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These advances in thinking and policy certainly have influenced the work of conservation. Most notably, consultation among conservation professionals, community members, developers, politicians, and others is becoming a more common practice. However, the methods for assessing the values ascribed by these various interest groups remain rather experimental and are not well documented, making it difficult to evaluate their success and to promote the further integration of such assessments in conservation projects. With little information available as to the options for and efficacy of assessment approaches, cultural significance is all too often deliberated by a small group of specialists, such as historians or archaeologists, rather than elucidated through transdisciplinary analysis and community consultation as part of conservation planning.

Since the late 1980s, the Getty Conservation Institute has been promoting integrated planning for the conservation of archaeological sites and other heritage resources. Through conferences, courses, and field projects, the GCI has advocated value-driven methodologies for conservation. The challenge in organizing many of these activities has been the lack of theoretical texts and reference cases that illustrate integrated planning processes and, in particular, demonstrate the role cultural significance assessments play in these processes and explain the methods for undertaking them. Though a substantive body of literature has developed in conservation with regard to recording, understanding, and evaluating material conditions, a commensurate body of knowledge has yet to evolve with respect to analyzing values and related contextual factors.

In response to this situation, in late 1997 the GCI initiated a program of research to explore the role of values in cultural heritage conservation, with the long-term aim of identifying, developing, and disseminating methods for and information about assessing cultural significance as part of conservation planning. A 1998 meeting of professionals from the conservation field and allied disciplines launched an ongoing dialogue about the ways in which values are ascribed to heritage, the universal and contextual nature of heritage values, and the influential role conservation professionals play in changing, as well as in preserving, values. The outcomes of this dialogue and associated research have been compiled in a recent GCI report, Values and Heritage Conservation, which also includes a series of commissioned essays and an annotated bibliography.

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Parallel to the values research, the GCI initiated an economics project to explore the tools and methods of valuing that are developed and employed by the economics field—in particular by cultural and environmental economists—and their potential for adaptation and application to heritage. The GCI report, Economics and Heritage Conservation, summarizes initial research in the area, as well as the results of a meeting of economists, anthropologists, conservators, historians, and related specialists held in December 1998. A subsequent meeting held at the Getty in March 2000 continued this effort by exploring ways in which economic valuation methods and assessment tools of the cultural fields could be integrated to meet the specific needs of conservation (see GCI News: Workshop on Valuing Cultural Heritage). The results of this meeting will be disseminated later this year.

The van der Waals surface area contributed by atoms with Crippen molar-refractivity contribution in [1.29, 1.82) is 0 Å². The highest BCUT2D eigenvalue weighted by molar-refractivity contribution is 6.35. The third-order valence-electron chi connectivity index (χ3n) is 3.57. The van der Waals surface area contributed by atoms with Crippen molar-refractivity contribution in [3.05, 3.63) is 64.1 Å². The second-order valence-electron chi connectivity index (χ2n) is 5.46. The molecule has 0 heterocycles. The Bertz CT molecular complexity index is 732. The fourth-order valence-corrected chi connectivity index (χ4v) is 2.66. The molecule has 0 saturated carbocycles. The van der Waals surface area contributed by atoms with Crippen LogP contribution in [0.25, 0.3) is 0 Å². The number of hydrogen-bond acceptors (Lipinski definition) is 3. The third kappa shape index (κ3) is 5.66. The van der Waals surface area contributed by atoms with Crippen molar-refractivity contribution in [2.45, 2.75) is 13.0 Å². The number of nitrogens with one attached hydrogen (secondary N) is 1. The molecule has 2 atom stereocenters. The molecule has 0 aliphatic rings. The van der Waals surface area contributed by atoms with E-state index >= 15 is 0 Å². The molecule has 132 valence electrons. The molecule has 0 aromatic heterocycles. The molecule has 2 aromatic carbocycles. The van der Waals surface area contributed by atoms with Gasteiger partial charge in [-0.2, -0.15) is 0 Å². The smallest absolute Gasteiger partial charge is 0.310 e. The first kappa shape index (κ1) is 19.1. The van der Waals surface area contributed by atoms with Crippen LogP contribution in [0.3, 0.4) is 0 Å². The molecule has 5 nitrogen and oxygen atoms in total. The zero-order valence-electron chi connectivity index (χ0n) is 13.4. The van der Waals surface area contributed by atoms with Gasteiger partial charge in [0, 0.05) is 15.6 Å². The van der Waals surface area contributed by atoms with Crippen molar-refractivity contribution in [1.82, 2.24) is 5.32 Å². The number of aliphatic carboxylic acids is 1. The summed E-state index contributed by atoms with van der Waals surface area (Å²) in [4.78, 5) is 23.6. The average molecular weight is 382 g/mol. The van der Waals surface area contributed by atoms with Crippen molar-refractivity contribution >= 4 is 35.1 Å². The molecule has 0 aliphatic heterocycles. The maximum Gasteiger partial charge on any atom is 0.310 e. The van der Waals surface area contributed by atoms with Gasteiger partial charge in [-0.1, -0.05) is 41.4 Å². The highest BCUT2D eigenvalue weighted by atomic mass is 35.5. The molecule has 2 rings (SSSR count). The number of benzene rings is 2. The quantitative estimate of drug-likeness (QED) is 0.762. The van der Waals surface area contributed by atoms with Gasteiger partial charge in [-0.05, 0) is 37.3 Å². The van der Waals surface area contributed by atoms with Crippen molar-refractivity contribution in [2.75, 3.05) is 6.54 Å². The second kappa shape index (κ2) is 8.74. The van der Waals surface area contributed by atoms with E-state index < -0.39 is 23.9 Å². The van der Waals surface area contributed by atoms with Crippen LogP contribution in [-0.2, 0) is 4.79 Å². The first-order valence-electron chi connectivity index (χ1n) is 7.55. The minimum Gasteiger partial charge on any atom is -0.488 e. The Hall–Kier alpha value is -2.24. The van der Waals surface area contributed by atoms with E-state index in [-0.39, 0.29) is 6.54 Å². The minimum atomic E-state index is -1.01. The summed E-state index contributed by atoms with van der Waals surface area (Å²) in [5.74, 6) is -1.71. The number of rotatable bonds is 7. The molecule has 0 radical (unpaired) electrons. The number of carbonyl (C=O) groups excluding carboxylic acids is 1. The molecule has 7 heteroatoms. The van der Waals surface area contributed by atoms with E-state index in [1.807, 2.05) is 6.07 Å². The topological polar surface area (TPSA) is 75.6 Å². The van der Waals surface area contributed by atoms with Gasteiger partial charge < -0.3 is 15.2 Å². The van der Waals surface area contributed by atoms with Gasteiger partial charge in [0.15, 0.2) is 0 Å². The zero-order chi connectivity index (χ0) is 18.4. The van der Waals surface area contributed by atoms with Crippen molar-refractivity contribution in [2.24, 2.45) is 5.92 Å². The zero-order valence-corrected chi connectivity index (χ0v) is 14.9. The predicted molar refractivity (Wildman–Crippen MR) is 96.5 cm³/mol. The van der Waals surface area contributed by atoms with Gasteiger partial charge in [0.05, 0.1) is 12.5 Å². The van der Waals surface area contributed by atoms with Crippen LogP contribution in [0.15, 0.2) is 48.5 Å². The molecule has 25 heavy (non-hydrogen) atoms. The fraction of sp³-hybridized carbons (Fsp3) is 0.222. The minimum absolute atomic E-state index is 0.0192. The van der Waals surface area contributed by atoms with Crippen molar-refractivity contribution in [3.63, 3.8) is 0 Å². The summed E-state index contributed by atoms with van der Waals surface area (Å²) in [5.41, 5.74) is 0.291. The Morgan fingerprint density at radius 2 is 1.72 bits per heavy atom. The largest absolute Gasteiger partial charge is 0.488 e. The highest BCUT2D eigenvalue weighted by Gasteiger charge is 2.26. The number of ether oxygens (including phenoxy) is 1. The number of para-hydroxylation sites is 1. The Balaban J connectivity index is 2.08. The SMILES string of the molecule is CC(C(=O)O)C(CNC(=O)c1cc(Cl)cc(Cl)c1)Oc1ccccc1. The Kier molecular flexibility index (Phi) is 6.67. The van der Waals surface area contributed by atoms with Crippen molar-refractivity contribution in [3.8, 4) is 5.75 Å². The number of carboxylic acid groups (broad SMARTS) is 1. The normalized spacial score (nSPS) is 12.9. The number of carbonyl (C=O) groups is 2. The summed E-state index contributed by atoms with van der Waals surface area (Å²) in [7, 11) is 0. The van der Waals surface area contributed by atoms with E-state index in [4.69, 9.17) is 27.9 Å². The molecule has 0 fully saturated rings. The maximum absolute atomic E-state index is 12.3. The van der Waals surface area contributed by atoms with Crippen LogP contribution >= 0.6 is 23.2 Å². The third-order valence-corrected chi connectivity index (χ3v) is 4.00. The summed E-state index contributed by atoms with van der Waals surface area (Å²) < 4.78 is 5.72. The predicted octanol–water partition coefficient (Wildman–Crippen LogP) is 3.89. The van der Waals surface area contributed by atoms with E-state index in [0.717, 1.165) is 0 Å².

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As connected and complementary efforts, the values and economics research, along with GCI field and training activities, have brought to light a number of common issues that have a significant impact on conservation planning and outcomes. Particular issues include the level of participation—by different disciplines, community groups, governmental agencies, and others—in the assessment of values and in planning generally; the power relationships that exist between these various stakeholders; and the role played by conservation professionals in the planning process. These factors, combined with the types of tools and methods employed for assessing cultural significance, strongly influence the effectiveness and responsiveness of heritage conservation work.

As part of the next phase of GCI efforts in this area, the findings of the values and economics projects will be applied to more empirical research that involves the integration of these ideas and issues in actual conservation projects. The goals will be to test and document methods for identifying interest groups, for assessing cultural significance, and for integrating assessment results with other factors—such as physical conditions, administrative concerns, and so on—in decision-making processes about conservation policies and interventions. The outcomes of these empirical case studies will also be disseminated.

In the long term, this type of information will help build a body of knowledge about assessing cultural significance in the context of conservation. In addition, it will serve to expand and improve the options of tools and methods that exist for conservation professionals, helping them readily integrate values issues into conservation work.

Erica Avrami is a project specialist with the Getty Conservation Institute.